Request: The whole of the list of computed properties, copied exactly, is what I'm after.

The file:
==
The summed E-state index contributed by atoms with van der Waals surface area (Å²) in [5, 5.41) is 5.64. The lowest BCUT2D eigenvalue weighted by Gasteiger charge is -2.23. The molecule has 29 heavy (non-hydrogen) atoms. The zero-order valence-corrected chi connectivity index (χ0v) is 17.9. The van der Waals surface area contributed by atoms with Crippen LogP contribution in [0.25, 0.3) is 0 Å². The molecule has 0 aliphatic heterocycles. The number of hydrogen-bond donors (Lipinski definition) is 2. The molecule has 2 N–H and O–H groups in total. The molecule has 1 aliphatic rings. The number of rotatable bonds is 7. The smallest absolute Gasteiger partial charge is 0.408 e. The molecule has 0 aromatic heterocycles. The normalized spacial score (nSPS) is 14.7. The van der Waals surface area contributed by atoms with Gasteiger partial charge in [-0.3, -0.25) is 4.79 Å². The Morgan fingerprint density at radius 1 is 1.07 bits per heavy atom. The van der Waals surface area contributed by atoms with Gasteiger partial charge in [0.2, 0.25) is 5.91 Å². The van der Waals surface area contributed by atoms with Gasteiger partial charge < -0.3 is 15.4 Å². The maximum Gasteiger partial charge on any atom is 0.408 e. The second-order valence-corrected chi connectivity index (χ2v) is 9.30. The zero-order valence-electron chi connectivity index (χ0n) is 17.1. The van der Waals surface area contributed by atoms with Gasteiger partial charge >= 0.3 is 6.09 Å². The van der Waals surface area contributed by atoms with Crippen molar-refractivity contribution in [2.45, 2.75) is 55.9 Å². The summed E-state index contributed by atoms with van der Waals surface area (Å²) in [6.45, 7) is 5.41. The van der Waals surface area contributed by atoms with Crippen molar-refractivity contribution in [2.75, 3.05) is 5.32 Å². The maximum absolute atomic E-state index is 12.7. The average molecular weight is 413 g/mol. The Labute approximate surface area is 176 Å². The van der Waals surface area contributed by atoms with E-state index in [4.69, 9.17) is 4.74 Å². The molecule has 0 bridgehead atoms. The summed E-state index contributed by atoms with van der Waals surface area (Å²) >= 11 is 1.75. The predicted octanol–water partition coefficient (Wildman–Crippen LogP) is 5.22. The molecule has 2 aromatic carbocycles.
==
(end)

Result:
The summed E-state index contributed by atoms with van der Waals surface area (Å²) in [5, 5.41) is 5.64. The lowest BCUT2D eigenvalue weighted by Gasteiger charge is -2.23. The molecule has 29 heavy (non-hydrogen) atoms. The zero-order valence-corrected chi connectivity index (χ0v) is 17.9. The van der Waals surface area contributed by atoms with Crippen LogP contribution in [0.25, 0.3) is 0 Å². The molecule has 0 aliphatic heterocycles. The number of hydrogen-bond donors (Lipinski definition) is 2. The molecule has 2 N–H and O–H groups in total. The molecule has 1 aliphatic rings. The number of rotatable bonds is 7. The smallest absolute Gasteiger partial charge is 0.408 e. The molecule has 0 aromatic heterocycles. The normalized spacial score (nSPS) is 14.7. The van der Waals surface area contributed by atoms with Gasteiger partial charge in [-0.3, -0.25) is 4.79 Å². The Morgan fingerprint density at radius 1 is 1.07 bits per heavy atom. The van der Waals surface area contributed by atoms with Gasteiger partial charge in [0.2, 0.25) is 5.91 Å². The van der Waals surface area contributed by atoms with Gasteiger partial charge < -0.3 is 15.4 Å². The maximum Gasteiger partial charge on any atom is 0.408 e. The second-order valence-corrected chi connectivity index (χ2v) is 9.30. The zero-order valence-electron chi connectivity index (χ0n) is 17.1. The van der Waals surface area contributed by atoms with Gasteiger partial charge >= 0.3 is 6.09 Å². The van der Waals surface area contributed by atoms with Crippen molar-refractivity contribution in [2.45, 2.75) is 55.9 Å². The summed E-state index contributed by atoms with van der Waals surface area (Å²) in [6.45, 7) is 5.41. The van der Waals surface area contributed by atoms with Crippen molar-refractivity contribution in [2.75, 3.05) is 5.32 Å². The maximum absolute atomic E-state index is 12.7. The average molecular weight is 413 g/mol. The Labute approximate surface area is 176 Å². The van der Waals surface area contributed by atoms with E-state index in [4.69, 9.17) is 4.74 Å². The molecule has 0 bridgehead atoms. The summed E-state index contributed by atoms with van der Waals surface area (Å²) >= 11 is 1.75. The predicted octanol–water partition coefficient (Wildman–Crippen LogP) is 5.22. The molecule has 2 aromatic carbocycles.